Such an appeal certainly works to further the romance between Hill and Marian Paroo (played by Cecily Ellis-Bills). Ellis-Bills showcases a great transformation from a reserved librarian to a mature woman falling in love for the first time. Ellis-Bills presents how very capable Marian is as an educated, intelligent woman who uncovered the conman’s ruse and chose to conceal the discovery for personal reasons. It is a smart performance that conveys understanding of both Harold’s deceit and his potential.
The characters of River City are a delightful menagerie of performances. Of note is the school board who is revealed to have a talent for perfect harmony as a barbershop quartet and the Pick-a-Little ladies led by Eulalie Mackecknie Shinn (the latter played by Bonnie Wilson Whitlock). Whitlock was fabulous, commanding the stage with ease, thanks to her strong personality and humor. Whitlock’s performance leading the rehearsal of the ladies’ classic dance “Grecian Urns” beginning Act Two was absolutely hysterical to the point I was unsure if the movement was rehearsed or simply Whitlock and the ladies improvising at the moment. It was so genuine in comedic humor.
The Hale Center Theatre Orem is entering into a final year in its intimate space of the theatre space in Orem before moving to the new Ruth Theatre in Pleasant Grove in Fall 2024. While it is exciting to imagine the potential of a new theatre space, I am curious what might be lost in leaving the current theatre with its associated challenges and charm. But until then, it is impressive to see how well the staging and set (designed by Jason Baldwin) work for a large-scale musical in a small space. In fact, the close quarters work well to bring the audience into the setting of River City, Iowa, with set pieces that function well throughout the scenes of the show.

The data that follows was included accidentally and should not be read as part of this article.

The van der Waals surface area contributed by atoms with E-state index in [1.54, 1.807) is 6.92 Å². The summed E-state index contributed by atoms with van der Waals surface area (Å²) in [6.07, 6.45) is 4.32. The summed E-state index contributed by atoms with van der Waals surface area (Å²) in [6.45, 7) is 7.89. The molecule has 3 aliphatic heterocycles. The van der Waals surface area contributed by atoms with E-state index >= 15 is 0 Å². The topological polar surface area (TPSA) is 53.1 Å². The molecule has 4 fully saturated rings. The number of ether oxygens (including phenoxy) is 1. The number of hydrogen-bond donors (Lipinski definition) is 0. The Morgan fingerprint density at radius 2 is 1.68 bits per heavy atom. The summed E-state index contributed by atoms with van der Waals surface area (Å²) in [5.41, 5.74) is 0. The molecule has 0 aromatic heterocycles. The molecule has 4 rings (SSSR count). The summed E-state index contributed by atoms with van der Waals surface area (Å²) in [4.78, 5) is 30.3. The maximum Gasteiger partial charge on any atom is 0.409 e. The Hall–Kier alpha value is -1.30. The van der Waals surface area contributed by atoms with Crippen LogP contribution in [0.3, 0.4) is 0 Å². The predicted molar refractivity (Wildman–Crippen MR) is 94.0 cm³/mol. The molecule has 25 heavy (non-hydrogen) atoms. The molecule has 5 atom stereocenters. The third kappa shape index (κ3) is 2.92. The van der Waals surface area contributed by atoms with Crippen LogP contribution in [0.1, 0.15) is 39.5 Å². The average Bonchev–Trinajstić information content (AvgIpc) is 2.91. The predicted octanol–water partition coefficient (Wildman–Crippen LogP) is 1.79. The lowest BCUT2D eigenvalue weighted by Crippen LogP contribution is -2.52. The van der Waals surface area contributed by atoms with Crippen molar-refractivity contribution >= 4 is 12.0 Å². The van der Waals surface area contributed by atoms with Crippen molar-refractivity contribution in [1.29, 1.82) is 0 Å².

The lightning (designed by Graham Whipple) was also effective in setting the mood of the scenes. For example, Whipple used a stark, white-toned light for the assembly scenes and the ending when the town has captured Hill, which then alters the mood by introducing a warmer light tone (including from some scenic hanging lanterns) as the town breaks out in a variety of musical numbers. The lighting also used a bluish, moonlit tone that was particularly effective in transitioning the library during the dance break of “Marian the Librarian” into a romantic, dreamlike space. This lighting previously was used with Marian in “Goodnight My Someone” and then additionally recurs during the footbridge lighting of “Till There Was You” strengthening the connections among these romantic moments.
With The Music Man at Hale Center Theater Orem, there is much to enjoy in this engaging, sincere, and technically thorough performance. Professor Harold Hill is not the only music man in town; the whole cast proves to be musically able and talented. While there are not literally 76 trombones on stage, there is a thrill of delight throughout this production of a familiar musical staple. Families, fans, and newcomers to the show will find humor, music, dance, and loads of talent as they enjoy an evening in River City, Iowa. “If you don’t mind my saying so,” audiences “ought to give Iowa a try.”